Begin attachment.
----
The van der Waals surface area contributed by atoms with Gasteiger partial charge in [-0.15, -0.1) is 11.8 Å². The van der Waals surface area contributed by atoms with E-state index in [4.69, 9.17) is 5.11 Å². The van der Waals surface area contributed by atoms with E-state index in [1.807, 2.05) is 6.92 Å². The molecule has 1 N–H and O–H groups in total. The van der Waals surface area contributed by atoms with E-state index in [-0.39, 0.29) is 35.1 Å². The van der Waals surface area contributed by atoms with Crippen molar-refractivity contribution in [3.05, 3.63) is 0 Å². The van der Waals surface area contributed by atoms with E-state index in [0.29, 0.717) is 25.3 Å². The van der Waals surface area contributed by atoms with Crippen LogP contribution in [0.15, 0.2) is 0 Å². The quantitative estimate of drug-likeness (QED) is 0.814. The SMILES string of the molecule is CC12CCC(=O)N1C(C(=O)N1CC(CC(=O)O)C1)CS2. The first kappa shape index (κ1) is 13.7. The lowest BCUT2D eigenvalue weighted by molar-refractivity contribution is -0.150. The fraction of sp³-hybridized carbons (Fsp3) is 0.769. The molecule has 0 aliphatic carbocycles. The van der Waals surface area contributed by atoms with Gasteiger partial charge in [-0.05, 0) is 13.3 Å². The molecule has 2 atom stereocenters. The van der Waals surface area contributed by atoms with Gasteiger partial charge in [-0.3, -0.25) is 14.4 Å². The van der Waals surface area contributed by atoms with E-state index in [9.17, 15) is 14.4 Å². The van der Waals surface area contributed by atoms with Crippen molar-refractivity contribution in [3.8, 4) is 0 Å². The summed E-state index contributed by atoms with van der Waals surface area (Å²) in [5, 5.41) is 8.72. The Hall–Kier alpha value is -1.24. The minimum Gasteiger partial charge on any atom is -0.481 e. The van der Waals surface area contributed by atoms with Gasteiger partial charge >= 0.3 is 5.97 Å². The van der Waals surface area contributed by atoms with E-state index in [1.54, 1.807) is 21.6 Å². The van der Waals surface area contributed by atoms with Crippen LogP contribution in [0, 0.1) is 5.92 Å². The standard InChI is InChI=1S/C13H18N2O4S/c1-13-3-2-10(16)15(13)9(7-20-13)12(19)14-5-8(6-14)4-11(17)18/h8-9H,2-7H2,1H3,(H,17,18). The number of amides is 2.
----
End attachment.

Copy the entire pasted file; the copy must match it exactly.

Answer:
The van der Waals surface area contributed by atoms with Gasteiger partial charge in [-0.15, -0.1) is 11.8 Å². The van der Waals surface area contributed by atoms with E-state index in [4.69, 9.17) is 5.11 Å². The van der Waals surface area contributed by atoms with E-state index in [1.807, 2.05) is 6.92 Å². The molecule has 1 N–H and O–H groups in total. The van der Waals surface area contributed by atoms with E-state index in [-0.39, 0.29) is 35.1 Å². The van der Waals surface area contributed by atoms with Crippen molar-refractivity contribution in [3.05, 3.63) is 0 Å². The van der Waals surface area contributed by atoms with E-state index in [0.29, 0.717) is 25.3 Å². The van der Waals surface area contributed by atoms with Crippen LogP contribution in [0.15, 0.2) is 0 Å². The quantitative estimate of drug-likeness (QED) is 0.814. The SMILES string of the molecule is CC12CCC(=O)N1C(C(=O)N1CC(CC(=O)O)C1)CS2. The first kappa shape index (κ1) is 13.7. The lowest BCUT2D eigenvalue weighted by molar-refractivity contribution is -0.150. The fraction of sp³-hybridized carbons (Fsp3) is 0.769. The molecule has 0 aliphatic carbocycles. The van der Waals surface area contributed by atoms with Gasteiger partial charge in [-0.05, 0) is 13.3 Å². The molecule has 2 atom stereocenters. The van der Waals surface area contributed by atoms with Gasteiger partial charge in [-0.3, -0.25) is 14.4 Å². The van der Waals surface area contributed by atoms with E-state index in [9.17, 15) is 14.4 Å². The van der Waals surface area contributed by atoms with Crippen molar-refractivity contribution in [3.8, 4) is 0 Å². The summed E-state index contributed by atoms with van der Waals surface area (Å²) in [5, 5.41) is 8.72. The Hall–Kier alpha value is -1.24. The minimum Gasteiger partial charge on any atom is -0.481 e. The van der Waals surface area contributed by atoms with Gasteiger partial charge >= 0.3 is 5.97 Å². The van der Waals surface area contributed by atoms with E-state index in [1.54, 1.807) is 21.6 Å². The van der Waals surface area contributed by atoms with Crippen LogP contribution in [0, 0.1) is 5.92 Å². The standard InChI is InChI=1S/C13H18N2O4S/c1-13-3-2-10(16)15(13)9(7-20-13)12(19)14-5-8(6-14)4-11(17)18/h8-9H,2-7H2,1H3,(H,17,18). The number of amides is 2.